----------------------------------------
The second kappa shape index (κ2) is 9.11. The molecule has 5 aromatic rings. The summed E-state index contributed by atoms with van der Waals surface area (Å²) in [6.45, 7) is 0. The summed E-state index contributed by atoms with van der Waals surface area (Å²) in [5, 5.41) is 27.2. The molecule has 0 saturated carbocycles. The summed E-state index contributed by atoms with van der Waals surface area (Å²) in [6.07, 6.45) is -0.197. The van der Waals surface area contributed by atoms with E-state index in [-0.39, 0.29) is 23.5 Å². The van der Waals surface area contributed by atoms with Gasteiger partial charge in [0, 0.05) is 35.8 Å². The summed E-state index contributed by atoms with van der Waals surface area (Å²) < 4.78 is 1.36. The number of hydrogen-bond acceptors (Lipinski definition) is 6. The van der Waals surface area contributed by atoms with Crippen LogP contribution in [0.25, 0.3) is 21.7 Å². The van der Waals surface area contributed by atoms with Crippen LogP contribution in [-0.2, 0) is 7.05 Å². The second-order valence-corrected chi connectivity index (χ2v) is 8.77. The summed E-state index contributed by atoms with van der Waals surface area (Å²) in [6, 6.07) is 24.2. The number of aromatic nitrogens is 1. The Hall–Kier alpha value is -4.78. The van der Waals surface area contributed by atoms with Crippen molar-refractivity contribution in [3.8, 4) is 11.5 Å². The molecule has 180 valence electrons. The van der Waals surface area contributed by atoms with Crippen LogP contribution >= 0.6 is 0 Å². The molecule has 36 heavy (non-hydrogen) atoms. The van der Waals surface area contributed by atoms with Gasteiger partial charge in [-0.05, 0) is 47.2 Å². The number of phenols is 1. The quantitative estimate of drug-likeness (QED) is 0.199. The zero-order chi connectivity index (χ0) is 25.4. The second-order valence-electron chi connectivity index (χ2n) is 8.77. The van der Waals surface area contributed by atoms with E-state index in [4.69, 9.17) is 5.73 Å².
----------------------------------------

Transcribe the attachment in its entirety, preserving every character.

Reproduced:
The second kappa shape index (κ2) is 9.11. The molecule has 5 aromatic rings. The summed E-state index contributed by atoms with van der Waals surface area (Å²) in [6.45, 7) is 0. The summed E-state index contributed by atoms with van der Waals surface area (Å²) in [5, 5.41) is 27.2. The molecule has 0 saturated carbocycles. The summed E-state index contributed by atoms with van der Waals surface area (Å²) in [6.07, 6.45) is -0.197. The van der Waals surface area contributed by atoms with E-state index in [-0.39, 0.29) is 23.5 Å². The van der Waals surface area contributed by atoms with Gasteiger partial charge in [0, 0.05) is 35.8 Å². The summed E-state index contributed by atoms with van der Waals surface area (Å²) < 4.78 is 1.36. The number of hydrogen-bond acceptors (Lipinski definition) is 6. The van der Waals surface area contributed by atoms with Crippen LogP contribution in [0.25, 0.3) is 21.7 Å². The van der Waals surface area contributed by atoms with Crippen LogP contribution in [-0.2, 0) is 7.05 Å². The second-order valence-corrected chi connectivity index (χ2v) is 8.77. The summed E-state index contributed by atoms with van der Waals surface area (Å²) in [6, 6.07) is 24.2. The number of aromatic nitrogens is 1. The Hall–Kier alpha value is -4.78. The van der Waals surface area contributed by atoms with Crippen molar-refractivity contribution in [3.8, 4) is 11.5 Å². The molecule has 180 valence electrons. The van der Waals surface area contributed by atoms with Crippen LogP contribution >= 0.6 is 0 Å². The molecule has 36 heavy (non-hydrogen) atoms. The van der Waals surface area contributed by atoms with Gasteiger partial charge in [-0.05, 0) is 47.2 Å². The number of phenols is 1. The quantitative estimate of drug-likeness (QED) is 0.199. The zero-order chi connectivity index (χ0) is 25.4. The second-order valence-electron chi connectivity index (χ2n) is 8.77. The van der Waals surface area contributed by atoms with E-state index in [4.69, 9.17) is 5.73 Å².